Angela MacNeal

First post: 2/7/2017 Latest post: 6/13/2017
     On Monday January 16th,  I was getting ready for work just like any regular day. As I was putting lotion on, I lifted my arm, and felt a small lump on my left breast. It felt like a pea - maybe even a little smaller.   I usually do self checks but I would never lift my arm up. I have always done an annual physical at the GYN but because of my age I have never had a mammogram done.  Being my crazy, overreacting self, I called and scheduled an appointment with my GYN for the following week.  Everyone I mentioned it to said I was crazy and said it's probably just a cyst. When I saw my GYN on January 24th, he was not concerned and  scheduled an ultrasound for me just to be certain.  I went in Wednesday January 25th for an ultrasound at 7:30 a.m. thinking I would be in and out in 10 minutes.  That 10 minutes turned into 6 hours.  They saw a tumor and I had to get a biopsy done that day.  They told me that they would know whether the tumor was cancerous by the end of the next day. Thursday night Jan 26th 7:30 p.m. my world changed forever.  

     I was diagnosed with stage 1 grade 2 invasive ductal carcinoma.  The size of the tumor was .5cm. They needed to run more tests over the weekend to see exactly what type of breast cancer I had.  I decided over the weekend that I was going to get a double mastectomy regardless of those results.  On Monday January 30th further tests results came back as to the type of cancer I had.  I was diagnosed triple positive; Estrogen positive, Progesterone positive, and HER2 positive.  The HER2 diagnosis was a surprise.  This is deemed a fast growing cancer and altered what my treatment plan would be.  I will be having the double mastectomy; however I am meeting with my oncologist (Dr. Fox at the University of Pennsylvania) Tuesday February 7th to determine whether I will do chemo before or after the surgery is complete as well as what my treatment plan will ultimately be.  I will update my journal as a receive more information and once my treatment process begins.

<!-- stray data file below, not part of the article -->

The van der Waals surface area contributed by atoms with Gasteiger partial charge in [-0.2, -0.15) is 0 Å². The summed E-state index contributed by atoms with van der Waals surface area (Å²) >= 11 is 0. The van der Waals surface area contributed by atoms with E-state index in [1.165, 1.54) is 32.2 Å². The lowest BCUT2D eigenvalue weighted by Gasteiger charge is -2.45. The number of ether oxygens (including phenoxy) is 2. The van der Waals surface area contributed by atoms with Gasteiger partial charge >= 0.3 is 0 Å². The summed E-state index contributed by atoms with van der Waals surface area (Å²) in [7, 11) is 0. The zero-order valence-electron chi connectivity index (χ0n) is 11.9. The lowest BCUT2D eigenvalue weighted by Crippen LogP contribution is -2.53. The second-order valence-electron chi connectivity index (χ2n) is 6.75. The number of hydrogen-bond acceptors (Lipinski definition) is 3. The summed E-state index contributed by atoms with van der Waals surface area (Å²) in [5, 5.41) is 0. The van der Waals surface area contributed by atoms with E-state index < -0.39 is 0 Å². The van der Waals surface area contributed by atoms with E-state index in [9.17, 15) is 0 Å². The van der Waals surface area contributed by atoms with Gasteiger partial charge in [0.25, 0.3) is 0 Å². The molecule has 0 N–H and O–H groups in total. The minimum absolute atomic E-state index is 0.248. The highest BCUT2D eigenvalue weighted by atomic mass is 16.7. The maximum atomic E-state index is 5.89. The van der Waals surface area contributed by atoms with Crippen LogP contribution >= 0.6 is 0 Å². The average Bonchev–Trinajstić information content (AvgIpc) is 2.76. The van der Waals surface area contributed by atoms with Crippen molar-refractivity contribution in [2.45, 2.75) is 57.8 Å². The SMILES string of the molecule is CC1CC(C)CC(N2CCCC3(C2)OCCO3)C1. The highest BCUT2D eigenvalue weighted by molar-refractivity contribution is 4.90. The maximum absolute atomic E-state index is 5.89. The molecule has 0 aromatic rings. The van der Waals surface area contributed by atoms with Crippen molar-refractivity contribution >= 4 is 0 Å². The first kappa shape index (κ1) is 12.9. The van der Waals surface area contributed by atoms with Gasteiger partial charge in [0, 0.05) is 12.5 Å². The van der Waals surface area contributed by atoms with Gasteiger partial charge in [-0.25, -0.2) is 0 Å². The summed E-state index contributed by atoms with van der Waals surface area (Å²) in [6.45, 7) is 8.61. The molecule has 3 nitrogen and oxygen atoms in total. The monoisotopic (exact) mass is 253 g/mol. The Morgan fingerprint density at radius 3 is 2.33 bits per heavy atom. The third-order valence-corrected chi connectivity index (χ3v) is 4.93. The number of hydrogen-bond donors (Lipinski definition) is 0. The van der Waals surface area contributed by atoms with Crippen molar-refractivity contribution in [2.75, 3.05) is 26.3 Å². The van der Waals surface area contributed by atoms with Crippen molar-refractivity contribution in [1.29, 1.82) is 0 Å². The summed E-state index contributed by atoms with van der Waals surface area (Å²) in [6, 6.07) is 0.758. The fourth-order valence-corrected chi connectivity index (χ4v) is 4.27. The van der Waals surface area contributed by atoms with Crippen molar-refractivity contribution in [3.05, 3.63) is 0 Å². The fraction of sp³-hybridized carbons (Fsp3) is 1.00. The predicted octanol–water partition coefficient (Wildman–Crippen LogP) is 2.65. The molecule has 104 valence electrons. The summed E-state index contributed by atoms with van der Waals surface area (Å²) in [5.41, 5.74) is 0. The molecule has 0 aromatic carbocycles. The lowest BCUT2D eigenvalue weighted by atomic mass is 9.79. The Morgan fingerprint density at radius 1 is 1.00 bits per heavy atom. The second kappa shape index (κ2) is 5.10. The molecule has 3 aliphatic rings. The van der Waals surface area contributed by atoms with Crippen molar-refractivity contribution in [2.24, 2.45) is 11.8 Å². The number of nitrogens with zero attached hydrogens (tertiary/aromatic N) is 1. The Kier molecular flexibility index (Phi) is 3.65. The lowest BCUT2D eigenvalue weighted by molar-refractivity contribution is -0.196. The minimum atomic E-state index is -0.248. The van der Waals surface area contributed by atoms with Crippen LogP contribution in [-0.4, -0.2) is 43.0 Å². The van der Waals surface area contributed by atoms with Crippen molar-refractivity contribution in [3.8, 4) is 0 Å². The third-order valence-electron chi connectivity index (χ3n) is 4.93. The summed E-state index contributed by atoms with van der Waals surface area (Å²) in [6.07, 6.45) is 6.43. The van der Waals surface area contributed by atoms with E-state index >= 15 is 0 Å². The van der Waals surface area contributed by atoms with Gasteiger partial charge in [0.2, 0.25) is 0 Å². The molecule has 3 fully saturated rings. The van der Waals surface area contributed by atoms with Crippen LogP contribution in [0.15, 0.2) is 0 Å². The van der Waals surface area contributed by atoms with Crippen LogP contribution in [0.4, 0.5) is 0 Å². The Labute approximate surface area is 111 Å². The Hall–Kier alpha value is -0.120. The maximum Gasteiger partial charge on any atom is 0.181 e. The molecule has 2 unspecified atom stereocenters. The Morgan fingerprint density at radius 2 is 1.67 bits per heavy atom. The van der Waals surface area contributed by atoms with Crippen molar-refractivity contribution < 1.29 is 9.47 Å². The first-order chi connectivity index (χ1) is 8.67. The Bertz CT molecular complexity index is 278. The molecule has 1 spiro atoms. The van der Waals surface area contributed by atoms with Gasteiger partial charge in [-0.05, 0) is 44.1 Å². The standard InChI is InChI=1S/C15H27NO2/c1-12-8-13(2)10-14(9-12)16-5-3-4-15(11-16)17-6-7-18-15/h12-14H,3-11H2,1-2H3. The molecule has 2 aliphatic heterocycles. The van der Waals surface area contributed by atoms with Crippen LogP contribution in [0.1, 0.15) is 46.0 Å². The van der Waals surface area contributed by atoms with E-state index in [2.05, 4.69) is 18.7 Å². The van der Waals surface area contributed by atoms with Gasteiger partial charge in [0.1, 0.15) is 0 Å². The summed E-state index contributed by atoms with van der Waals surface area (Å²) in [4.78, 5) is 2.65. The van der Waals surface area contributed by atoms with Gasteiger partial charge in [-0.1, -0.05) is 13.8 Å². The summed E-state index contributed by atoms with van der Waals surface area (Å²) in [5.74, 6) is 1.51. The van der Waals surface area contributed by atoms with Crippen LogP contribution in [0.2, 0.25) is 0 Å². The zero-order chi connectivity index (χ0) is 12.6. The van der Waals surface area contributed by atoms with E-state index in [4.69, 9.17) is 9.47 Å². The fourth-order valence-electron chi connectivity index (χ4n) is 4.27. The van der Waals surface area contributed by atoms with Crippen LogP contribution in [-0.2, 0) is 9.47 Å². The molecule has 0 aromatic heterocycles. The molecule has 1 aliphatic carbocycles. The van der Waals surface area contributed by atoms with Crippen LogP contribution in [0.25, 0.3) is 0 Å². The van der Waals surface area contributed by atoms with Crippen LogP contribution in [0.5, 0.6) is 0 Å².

Thank You for all for the overwhelming support from family, friends, co-workers etc.  You have all been truly amazing in reaching out.









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